That’s why the goal is carbon neutrality, instead of eliminating all emissions. Offsetting is particularly helpful for things like air travel where there isn’t any alternative not powered by fossil fuels. But, Boise’s Climate Division Supervisor Steve Hubble said this is far down the city’s list of priorities for now. 

“The focus right now is on reducing emissions and that will be the focus for many years to come,” he said. 

Cutting emissions + new infrastructure

The climate action road map breaks down priorities for the city into different categories, ranking them from focusing on reducing emissions to increasing the city’s resilience to the impacts of climate change. For example, projects focused on energy are squarely focused on cutting CO2, while initiatives to address water are most important to keep the city functioning as the climate continues to warm. 

One of the projects the city is working on is called a green tariff system. This would be a potential partnership between the City of Boise and Idaho Power to create more renewable energy in the state, like a large solar power installation that Boise would specifically purchase power from to run things within city limits. The city would pay for the extra costs to build the new renewable resource, not spread across Idaho Power’s ratepayers.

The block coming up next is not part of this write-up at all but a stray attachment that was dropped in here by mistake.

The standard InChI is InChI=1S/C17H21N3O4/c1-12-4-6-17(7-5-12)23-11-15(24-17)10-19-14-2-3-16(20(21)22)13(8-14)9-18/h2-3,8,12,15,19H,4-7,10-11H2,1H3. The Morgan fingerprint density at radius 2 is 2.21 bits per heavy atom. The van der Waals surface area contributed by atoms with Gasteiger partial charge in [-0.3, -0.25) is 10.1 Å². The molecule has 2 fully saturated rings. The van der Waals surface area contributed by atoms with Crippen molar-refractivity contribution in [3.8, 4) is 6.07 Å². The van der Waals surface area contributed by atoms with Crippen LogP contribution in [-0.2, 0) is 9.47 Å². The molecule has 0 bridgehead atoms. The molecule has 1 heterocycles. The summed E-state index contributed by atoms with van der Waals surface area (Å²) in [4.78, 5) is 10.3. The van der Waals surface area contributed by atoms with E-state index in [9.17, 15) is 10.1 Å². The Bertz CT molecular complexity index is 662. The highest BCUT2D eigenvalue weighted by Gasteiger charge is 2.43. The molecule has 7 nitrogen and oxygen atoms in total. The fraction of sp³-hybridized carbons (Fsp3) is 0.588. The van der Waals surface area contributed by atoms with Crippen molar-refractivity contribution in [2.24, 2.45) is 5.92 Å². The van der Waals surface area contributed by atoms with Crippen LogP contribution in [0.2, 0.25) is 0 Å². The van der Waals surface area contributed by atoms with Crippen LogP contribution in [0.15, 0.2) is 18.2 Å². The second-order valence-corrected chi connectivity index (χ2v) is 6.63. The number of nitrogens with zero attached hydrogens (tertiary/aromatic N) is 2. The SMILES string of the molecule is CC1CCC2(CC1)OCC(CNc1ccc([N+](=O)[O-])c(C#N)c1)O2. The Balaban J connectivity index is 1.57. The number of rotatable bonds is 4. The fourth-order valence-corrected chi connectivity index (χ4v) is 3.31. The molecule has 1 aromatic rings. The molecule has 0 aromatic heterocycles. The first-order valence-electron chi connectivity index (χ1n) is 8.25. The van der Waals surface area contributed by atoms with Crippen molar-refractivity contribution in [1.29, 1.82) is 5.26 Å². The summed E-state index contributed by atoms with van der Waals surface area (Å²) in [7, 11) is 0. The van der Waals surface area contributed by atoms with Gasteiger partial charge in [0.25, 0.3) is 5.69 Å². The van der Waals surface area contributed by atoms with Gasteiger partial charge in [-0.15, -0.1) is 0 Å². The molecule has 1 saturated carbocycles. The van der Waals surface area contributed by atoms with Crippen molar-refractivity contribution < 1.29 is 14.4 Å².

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Public Works Director Steve Burgos said there is also potential for this program to partner with other larger companies in the city that would also like to be powered by renewable energy. This arrangement is common across the country, but this would be the first of its kind in Idaho. The Idaho Public Utilities Commission needs to approve the proposal.